UNIVERSITY PARK, Pa. — For Tariq Tongue and Shannon Hutchinson, both former Penn State athletes, their joint presence on a Royal Caribbean cruise is not due to a vacation coincidence. Instead, they are utilizing their Penn State degrees as employees of the same cruise line.
Hutchinson, a former softball player at Penn State, and Tongue, a former wide receiver for the Nittany Lions, are part of Royal Caribbean’s sports staff on the Harmony of the Seas ship. Their job is to help ensure cruise guests maximize their vacations through recreational experiences.
Hutchinson and Tongue graduated in 2013 with bachelor of science degrees in recreation, park and tourism management. Hutchinson is in the middle of her second seven-month contract with the cruise line.
“I've always liked playing sports and being outside, so with my job here I get to do that every day. I make sure the guests have fun and do it in a safe way,” Hutchinson said. “And, of course, I like getting off of the ship and being on a beach in the Caribbean.”
Tongue, who is at the end of his fourth contract with Royal Caribbean, describes the job as full days of hard work. By day, Tongue and Hutchinson operate extreme sports activities, such as a zip line, rock wall and surf simulator; organize sports tournaments; and assist guests in other ways as needed. At night, employees lodge in cabins under the ship. During free time, employees enjoy the same beaches as their vacationing guests.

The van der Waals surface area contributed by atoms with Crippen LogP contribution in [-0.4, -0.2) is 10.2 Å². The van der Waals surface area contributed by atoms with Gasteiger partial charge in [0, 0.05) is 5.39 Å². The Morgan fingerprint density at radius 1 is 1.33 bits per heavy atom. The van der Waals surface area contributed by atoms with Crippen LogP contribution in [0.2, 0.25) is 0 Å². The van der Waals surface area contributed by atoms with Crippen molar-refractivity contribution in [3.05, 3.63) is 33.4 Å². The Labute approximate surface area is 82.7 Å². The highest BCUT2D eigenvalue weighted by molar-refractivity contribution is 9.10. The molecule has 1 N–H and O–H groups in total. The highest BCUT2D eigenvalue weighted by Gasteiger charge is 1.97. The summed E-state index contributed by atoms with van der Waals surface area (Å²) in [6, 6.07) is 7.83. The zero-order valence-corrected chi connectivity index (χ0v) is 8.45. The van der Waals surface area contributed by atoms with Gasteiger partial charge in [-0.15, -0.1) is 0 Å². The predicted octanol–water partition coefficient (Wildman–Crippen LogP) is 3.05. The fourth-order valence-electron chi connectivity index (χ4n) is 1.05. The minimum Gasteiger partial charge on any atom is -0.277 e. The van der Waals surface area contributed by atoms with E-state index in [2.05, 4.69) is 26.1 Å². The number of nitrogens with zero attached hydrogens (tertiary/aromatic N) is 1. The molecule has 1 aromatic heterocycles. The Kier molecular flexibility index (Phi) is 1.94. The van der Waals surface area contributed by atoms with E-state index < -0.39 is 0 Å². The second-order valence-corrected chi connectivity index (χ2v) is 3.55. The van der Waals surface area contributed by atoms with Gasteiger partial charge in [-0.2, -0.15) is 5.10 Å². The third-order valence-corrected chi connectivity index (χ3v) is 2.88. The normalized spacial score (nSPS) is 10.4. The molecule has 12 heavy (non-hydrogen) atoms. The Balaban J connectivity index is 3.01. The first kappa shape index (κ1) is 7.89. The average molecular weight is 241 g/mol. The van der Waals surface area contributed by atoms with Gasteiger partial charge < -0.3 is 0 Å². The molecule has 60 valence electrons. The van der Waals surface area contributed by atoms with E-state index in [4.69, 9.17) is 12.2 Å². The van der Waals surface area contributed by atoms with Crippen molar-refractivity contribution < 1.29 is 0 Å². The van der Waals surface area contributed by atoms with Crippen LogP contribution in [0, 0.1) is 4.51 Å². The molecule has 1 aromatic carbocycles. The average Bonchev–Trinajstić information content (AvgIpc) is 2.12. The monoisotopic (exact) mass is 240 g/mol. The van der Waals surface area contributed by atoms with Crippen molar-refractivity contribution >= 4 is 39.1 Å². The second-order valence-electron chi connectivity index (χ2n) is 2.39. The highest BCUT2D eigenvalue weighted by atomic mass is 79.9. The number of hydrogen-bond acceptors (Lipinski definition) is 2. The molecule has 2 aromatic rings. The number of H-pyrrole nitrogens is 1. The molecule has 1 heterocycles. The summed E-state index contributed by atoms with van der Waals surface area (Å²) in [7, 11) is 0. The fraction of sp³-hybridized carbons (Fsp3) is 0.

Tongue appreciates the opportunity to spend his down time on different shorelines the ship visits, from Europe to Mexico. He also values the diversity of the crew, with 2,000 members representing roughly 85 nationalities.
“I like that this work doesn't feel like a job,” Tongue said. “We are here to give an experience to a family who will never forget it. So, to see the impact that the service I deliver has on the individual is very rewarding.”
Both Hutchinson and Tongue say their time at Penn State helped prepare them for their career adventures. For Hutchinson, a course focusing on team building came in handy on the cruise, as she works with a large sports team that requires all members to work together.
“We have people with different cultural backgrounds who come and go frequently, but we need to remain a team,” Hutchinson said. “The class taught me the growing pains of a team. It sticks with me because it's very true and useful here. Our job is much easier when we work as a unit.”
Tongue echoed Hutchinson’s sentiments and added that his coursework strengthened his public speaking skills, which he uses as master of ceremonies for cruise events, and learned best practices for working in diverse environments, whether it be with people from different cultures or people with disabilities.
“Just understanding tourism in general and people’s leisure time already gave us a huge advantage on what we will be experiencing in this line of work,” Tongue said. “I feel like coming from Penn State with a tourism management degree gives me the edge to go into a sports supervisor or sports manager role before a lot of my colleagues.”